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Even good reviews hold them back, because public knowledge makes the products seem cheaper and less exclusive.
As the news spread, more and more people joined the family in fervent prayer. The gates of heaven received all of the prayers for David, and he eventually came out of the coma.
She continued opening resume and deleting them quickly.
She says that most people believe that making friends is an art.
If you are stuck in a traffic jam, how does your date respond to the frustration of being late?
“Rebbetzin, I’m suffering from date burnout If everyone has a bashert, why is it taking me so long?”
Questions remain: Why is there a shidduch crisis? Why can’t singles get married? What went wrong?
Despite myriad matchmaking programs the world over the growth in singles population remains daunting
The challenge of finding one’s shidduch has reached crisis-like status in many Jewish communities
Understanding the hot-cold empathy gap can help those in shidduchim comprehend how their actions might influence their dates.
We take a whole person approach, giving our people assistance with whatever they need.
Shidduchim options have grown-the question “Why should I settle for this one?” has become widespread
A draconian solution: Rabbis & community leaders must condemn&decry bachelorhood past a certain age.
Defenders of “The Shidduch System” cite that Yitzchak loved Rivka after they got married, not before
Is it because of corrupt values and lack of meeting opportunities that we have a shidduch crisis?
Singles tend to revert to the “perfect picture” that exists only in their minds.
We must be honest about whether this shidduch "crisis" is self-made, and how much of it is really a crisis at all.
Put a coin in the Meir Baal Haness box every day and ask Reb Meir Baal Haness to find the lost kallah,” Ella told me.
Moms, I want to assure you I am not in any way belittling your efforts to research your child’s shidduch prospects.
People are generally attracted to articles that cover subjects with which they can identify on either a personal or professional level. Of course, there are articles that are interesting in their own right and have little or no connection to a particular reader’s life. More often than not, though, subjects that touch people personally will be that bit more attractive.
Dear Readers: Much of my private practice is devoted to helping couples in conflict resolve their differences. I have discovered over the years that personality compatibility is an essential component of a happy marriage. Many of the couples I see in therapy struggle with reconciling radically different modes of communicating and coping with life’s issues. As a result, it is often the case that arguments ensue, empathy is strained and estrangement sets in. With that as a backdrop, here are several fictitious vignettes of couples that are personality incompatible.
In our March 16 issue we featured The Tyranny of Beauty: A Plea to Mothers Of Girls In Shidduchim, in which the author described a “Meet and Greet” for young women in a certain age and mindset (looking for young men who are sitting and learning) and mothers of the young men they could potentially date. The article received a tremendous amount of comments on our website and via e-mail. Below are some of the responses.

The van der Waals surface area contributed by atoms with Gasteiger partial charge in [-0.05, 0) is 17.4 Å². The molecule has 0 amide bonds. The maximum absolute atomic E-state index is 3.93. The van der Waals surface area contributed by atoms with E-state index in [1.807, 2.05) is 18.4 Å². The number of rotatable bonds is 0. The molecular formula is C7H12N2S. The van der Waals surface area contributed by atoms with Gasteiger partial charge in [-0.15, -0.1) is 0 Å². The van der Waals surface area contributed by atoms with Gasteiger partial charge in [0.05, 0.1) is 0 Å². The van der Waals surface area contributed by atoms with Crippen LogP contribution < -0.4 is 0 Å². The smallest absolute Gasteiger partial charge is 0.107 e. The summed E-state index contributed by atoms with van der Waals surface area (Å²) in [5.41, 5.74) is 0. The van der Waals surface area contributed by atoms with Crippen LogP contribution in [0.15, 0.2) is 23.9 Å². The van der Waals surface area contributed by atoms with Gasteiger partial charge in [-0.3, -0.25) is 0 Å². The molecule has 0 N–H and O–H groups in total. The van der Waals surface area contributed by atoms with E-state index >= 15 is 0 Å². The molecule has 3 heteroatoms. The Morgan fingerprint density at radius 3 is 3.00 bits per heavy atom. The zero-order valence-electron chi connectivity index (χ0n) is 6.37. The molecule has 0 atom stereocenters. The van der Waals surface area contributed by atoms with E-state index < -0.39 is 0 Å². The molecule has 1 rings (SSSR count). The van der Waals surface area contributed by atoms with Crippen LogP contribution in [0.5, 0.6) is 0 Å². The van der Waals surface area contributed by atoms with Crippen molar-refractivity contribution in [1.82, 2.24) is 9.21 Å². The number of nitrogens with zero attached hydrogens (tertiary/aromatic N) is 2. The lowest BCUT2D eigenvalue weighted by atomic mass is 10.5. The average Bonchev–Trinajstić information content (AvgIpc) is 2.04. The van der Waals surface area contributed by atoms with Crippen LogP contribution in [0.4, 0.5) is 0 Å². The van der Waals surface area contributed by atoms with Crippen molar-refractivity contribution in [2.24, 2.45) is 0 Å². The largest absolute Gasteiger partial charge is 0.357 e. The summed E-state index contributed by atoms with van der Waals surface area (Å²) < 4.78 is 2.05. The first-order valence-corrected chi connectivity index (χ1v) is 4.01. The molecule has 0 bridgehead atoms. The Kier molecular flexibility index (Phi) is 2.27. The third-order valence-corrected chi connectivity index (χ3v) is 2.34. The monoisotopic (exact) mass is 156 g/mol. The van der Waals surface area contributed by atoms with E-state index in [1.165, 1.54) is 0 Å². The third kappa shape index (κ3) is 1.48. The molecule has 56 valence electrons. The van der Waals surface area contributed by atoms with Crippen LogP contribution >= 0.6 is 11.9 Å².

Don't worry, Yitta, I'm not going to crucify you, as you feared. I actually agreed with the gist of your article, which was obviously heartfelt and well-intended. I just want to point out where you crossed a line...
I know I’m going to be crucified, but if the appeal I make below helps even one girl in shidduchim, then it will be worth all the fury and outrage that shall inevitably descend upon my soon-to-be beleaguered head.
For the last two weeks I have shared your responses, suggestions and experiences about marrying into a family wherein there is a parent who has a chronic illness. This was prompted by a letter I received from a woman who wrote that her daughter is having difficulty getting dates because her father has Multiple Sclerosis. Below are more letters from readers who wanted to share their experience and offer help.
These letters are in response to a letter written by a woman whose daughter is having difficulty getting dates because her father has a chronic illness. She also pointed out that there is an assumption that life in their home is depressing because of the illness. These responses deal with both issues, but how they contradict the myth of depression is particularly interesting.
Last week I shared a letter from a concerned well spouse whose daughter is having problems getting dates because of her husband's illness (Multiple Sclerosis). She indicated that there is an assumption that her house is depressed because of the illness. I asked for comments and suggestions from those who have experience with this situation. Below are responses that every shadchan and parent without experience with chronic illness should read.
Dear Ms. Novick, I would like to thank you for your thoughtful column. The information you provide has helped me through the ups and downs of living with a spouse who had MS.
A friend of mine called me recently on her way home from a date. It was 11:30 p.m., and she was walking home from the subway, a 20-minute walk from her home. She said that she had a pleasant time, but was surprised when her date walked her to the subway at the end of the evening and said good night at 11 p.m. "Doesn't he realize that at this late hour he should be escorting me home?" she cried.